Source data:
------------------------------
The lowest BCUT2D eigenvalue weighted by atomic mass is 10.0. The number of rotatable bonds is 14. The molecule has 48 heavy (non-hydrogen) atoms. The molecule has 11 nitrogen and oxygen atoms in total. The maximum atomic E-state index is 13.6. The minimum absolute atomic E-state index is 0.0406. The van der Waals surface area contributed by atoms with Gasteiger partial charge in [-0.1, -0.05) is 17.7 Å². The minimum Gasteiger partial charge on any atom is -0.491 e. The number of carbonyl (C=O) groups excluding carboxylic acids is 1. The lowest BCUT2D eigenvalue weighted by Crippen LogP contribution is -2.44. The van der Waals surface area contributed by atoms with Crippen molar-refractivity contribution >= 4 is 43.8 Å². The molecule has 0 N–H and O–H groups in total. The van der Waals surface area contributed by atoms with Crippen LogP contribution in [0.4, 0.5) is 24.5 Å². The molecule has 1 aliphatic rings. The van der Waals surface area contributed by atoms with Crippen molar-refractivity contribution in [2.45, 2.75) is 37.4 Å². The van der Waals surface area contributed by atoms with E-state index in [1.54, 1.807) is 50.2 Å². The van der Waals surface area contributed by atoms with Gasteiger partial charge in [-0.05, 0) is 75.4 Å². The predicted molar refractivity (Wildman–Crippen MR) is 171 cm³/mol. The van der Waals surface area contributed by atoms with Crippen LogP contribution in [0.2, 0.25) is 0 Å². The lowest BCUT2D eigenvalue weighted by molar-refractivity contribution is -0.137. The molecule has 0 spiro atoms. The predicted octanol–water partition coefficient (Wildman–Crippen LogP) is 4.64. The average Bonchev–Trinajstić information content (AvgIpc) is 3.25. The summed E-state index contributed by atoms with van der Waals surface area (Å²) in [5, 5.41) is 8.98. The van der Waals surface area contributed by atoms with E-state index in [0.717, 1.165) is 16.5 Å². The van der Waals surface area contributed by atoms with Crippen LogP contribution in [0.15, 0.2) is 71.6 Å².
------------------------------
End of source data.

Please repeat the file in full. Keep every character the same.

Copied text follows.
The lowest BCUT2D eigenvalue weighted by atomic mass is 10.0. The number of rotatable bonds is 14. The molecule has 48 heavy (non-hydrogen) atoms. The molecule has 11 nitrogen and oxygen atoms in total. The maximum atomic E-state index is 13.6. The minimum absolute atomic E-state index is 0.0406. The van der Waals surface area contributed by atoms with Gasteiger partial charge in [-0.1, -0.05) is 17.7 Å². The minimum Gasteiger partial charge on any atom is -0.491 e. The number of carbonyl (C=O) groups excluding carboxylic acids is 1. The lowest BCUT2D eigenvalue weighted by Crippen LogP contribution is -2.44. The van der Waals surface area contributed by atoms with Crippen molar-refractivity contribution >= 4 is 43.8 Å². The molecule has 0 N–H and O–H groups in total. The van der Waals surface area contributed by atoms with Crippen LogP contribution in [0.4, 0.5) is 24.5 Å². The molecule has 1 aliphatic rings. The van der Waals surface area contributed by atoms with Crippen molar-refractivity contribution in [2.45, 2.75) is 37.4 Å². The van der Waals surface area contributed by atoms with E-state index in [1.54, 1.807) is 50.2 Å². The van der Waals surface area contributed by atoms with Gasteiger partial charge in [-0.05, 0) is 75.4 Å². The predicted molar refractivity (Wildman–Crippen MR) is 171 cm³/mol. The van der Waals surface area contributed by atoms with Crippen LogP contribution in [0.2, 0.25) is 0 Å². The lowest BCUT2D eigenvalue weighted by molar-refractivity contribution is -0.137. The molecule has 0 spiro atoms. The predicted octanol–water partition coefficient (Wildman–Crippen LogP) is 4.64. The average Bonchev–Trinajstić information content (AvgIpc) is 3.25. The summed E-state index contributed by atoms with van der Waals surface area (Å²) in [5, 5.41) is 8.98. The van der Waals surface area contributed by atoms with E-state index in [0.717, 1.165) is 16.5 Å². The van der Waals surface area contributed by atoms with Crippen LogP contribution in [0.15, 0.2) is 71.6 Å².